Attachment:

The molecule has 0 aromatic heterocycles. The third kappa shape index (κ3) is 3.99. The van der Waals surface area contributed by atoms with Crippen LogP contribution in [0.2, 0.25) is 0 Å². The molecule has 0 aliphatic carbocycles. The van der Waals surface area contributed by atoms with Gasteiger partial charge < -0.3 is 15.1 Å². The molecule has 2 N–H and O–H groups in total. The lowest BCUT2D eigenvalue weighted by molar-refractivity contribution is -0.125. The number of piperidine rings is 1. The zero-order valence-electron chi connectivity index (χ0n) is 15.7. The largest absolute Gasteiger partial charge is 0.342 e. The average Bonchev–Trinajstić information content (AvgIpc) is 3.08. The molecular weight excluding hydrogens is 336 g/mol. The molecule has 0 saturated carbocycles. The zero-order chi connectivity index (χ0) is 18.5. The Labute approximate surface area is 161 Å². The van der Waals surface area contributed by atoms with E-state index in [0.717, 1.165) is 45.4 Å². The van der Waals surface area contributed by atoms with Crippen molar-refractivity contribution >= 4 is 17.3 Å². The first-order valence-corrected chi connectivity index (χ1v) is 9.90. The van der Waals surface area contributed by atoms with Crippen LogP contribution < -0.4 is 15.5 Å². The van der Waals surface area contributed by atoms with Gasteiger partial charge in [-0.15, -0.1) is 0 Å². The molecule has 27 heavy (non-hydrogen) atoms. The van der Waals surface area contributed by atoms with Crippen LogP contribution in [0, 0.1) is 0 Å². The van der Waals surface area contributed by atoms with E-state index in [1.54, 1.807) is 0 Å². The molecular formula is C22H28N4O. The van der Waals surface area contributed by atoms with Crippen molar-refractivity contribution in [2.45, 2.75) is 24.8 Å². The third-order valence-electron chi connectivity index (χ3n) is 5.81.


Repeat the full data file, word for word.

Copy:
The molecule has 0 aromatic heterocycles. The third kappa shape index (κ3) is 3.99. The van der Waals surface area contributed by atoms with Crippen LogP contribution in [0.2, 0.25) is 0 Å². The molecule has 0 aliphatic carbocycles. The van der Waals surface area contributed by atoms with Gasteiger partial charge < -0.3 is 15.1 Å². The molecule has 2 N–H and O–H groups in total. The lowest BCUT2D eigenvalue weighted by molar-refractivity contribution is -0.125. The number of piperidine rings is 1. The zero-order valence-electron chi connectivity index (χ0n) is 15.7. The largest absolute Gasteiger partial charge is 0.342 e. The average Bonchev–Trinajstić information content (AvgIpc) is 3.08. The molecular weight excluding hydrogens is 336 g/mol. The molecule has 0 saturated carbocycles. The zero-order chi connectivity index (χ0) is 18.5. The Labute approximate surface area is 161 Å². The van der Waals surface area contributed by atoms with E-state index in [0.717, 1.165) is 45.4 Å². The van der Waals surface area contributed by atoms with Crippen molar-refractivity contribution >= 4 is 17.3 Å². The first-order valence-corrected chi connectivity index (χ1v) is 9.90. The van der Waals surface area contributed by atoms with Crippen LogP contribution < -0.4 is 15.5 Å². The van der Waals surface area contributed by atoms with Gasteiger partial charge in [-0.15, -0.1) is 0 Å². The molecule has 27 heavy (non-hydrogen) atoms. The van der Waals surface area contributed by atoms with Crippen LogP contribution in [0, 0.1) is 0 Å². The van der Waals surface area contributed by atoms with E-state index in [1.54, 1.807) is 0 Å². The molecular formula is C22H28N4O. The van der Waals surface area contributed by atoms with Crippen molar-refractivity contribution in [2.45, 2.75) is 24.8 Å². The third-order valence-electron chi connectivity index (χ3n) is 5.81.